Liberia’s President is elected by direct popular vote for a six-year term. Should no candidate get an absolute majority of the vote, the top two candidates will enter into a runoff vote, as demonstrated in that country’s recent election.
The country’s legislature is bicameral and separated into the House of Representatives and the Senate. The House of Representatives consists of 73 seats and members are elected by direct popular vote in single-member constituencies, using the first-past-the-post system. Members in the House serve for six years.
The Senate consists of 30 seats, with two seats per county, and members are elected by direct popular vote also using the first-past-the-post system. Fifteen members are considered senior as they are placed first in their respective county. These members serve for nine years. The remaining junior members, who placed second, serve six years in the Senate.
If the challenges facing Johnson-Sirleaf seemed difficult, her controversial re-election would not have aided her plight in bringing Liberia to democratic reconciliation. In the wake of the election, she has launched a probe into violence that took place on the eve of the first round, a move that has been welcomed by the US.
Johnson-Sirleaf has since offered an olive branch to Tubman, calling for peace and an end to polarising actions that may cause violence for the sake of stability.
The recent Nobel Peace Prize Laureate intends to use her new term to reduce poverty, create jobs, promote economic growth and increase spending on basic infrastructure. She does concede, however, that her job has been made that much more difficult given that Tubman’s supporters argue that she lacks legitimacy. In addition, with Johnson-Sirleaf’s Unity Party failing to win a majority of seats in the House of Assembly, the possibility of a hung Parliament is likely, with the CDC looking to block any legislation mooted by the ruling party.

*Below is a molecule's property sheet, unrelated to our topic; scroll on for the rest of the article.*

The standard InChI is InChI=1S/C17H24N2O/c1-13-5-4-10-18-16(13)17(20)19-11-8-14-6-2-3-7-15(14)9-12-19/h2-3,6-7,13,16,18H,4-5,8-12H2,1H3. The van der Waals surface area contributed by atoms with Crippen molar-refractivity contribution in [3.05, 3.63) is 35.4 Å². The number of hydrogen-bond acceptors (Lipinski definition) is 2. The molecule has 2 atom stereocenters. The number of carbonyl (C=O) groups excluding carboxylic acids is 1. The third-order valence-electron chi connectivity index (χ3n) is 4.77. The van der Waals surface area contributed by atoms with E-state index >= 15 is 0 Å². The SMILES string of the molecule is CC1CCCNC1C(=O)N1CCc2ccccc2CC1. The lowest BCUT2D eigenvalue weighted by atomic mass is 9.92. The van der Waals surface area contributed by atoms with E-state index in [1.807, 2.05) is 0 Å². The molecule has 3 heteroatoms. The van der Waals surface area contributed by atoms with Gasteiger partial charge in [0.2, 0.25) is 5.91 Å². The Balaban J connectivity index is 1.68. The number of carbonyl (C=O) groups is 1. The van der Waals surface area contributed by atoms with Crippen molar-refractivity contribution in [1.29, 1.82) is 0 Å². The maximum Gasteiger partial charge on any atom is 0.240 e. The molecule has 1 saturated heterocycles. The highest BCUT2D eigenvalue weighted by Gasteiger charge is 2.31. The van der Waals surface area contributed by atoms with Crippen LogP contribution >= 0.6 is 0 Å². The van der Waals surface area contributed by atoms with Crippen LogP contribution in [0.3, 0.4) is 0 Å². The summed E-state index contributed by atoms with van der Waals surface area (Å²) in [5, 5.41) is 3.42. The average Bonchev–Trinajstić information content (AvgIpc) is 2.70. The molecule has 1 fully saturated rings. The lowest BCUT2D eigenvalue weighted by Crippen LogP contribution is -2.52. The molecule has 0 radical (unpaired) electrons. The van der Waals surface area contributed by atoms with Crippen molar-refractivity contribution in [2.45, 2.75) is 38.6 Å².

A hung parliament may be a concern for foreign investors, who have earmarked billions of dollars for mining and other natural resources in the country. Liberia is currently in the process of reviewing the legal requirements for resource extraction, in which it hopes to attract large mining companies to extract iron-ore and drill for offshore oil.
Johnson-Sirleaf is faced with the immediate task of appeasing opposition groups that threaten political stability in the country. The threat of escalating violence is real and needs to be handled in the correct manner before the country can make progress in social and economic development, as well as promote reconciliation. If this can be done, Johnson-Sirleaf, and her Unity Party will go a long way to consolidate its powerbase and silence its critics in a region that is vital for the security of West Africa as a whole.
USA Today. Liberian presidential poll marred by boycott (November 8, 2011).
Polity. Liberian election under cloud after boycott (November 9, 2011).
Polity. Troubled Liberia poll could slow Sirleaf agenda (November 14, 2011).
Business Live. Liberia’s Sirleaf wins 90% of votes (November 11, 2011).
African Elections Database. Elections in Liberia (November 14, 2011).
News 24. Liberian opposition calls for mass rally (November 14, 2011).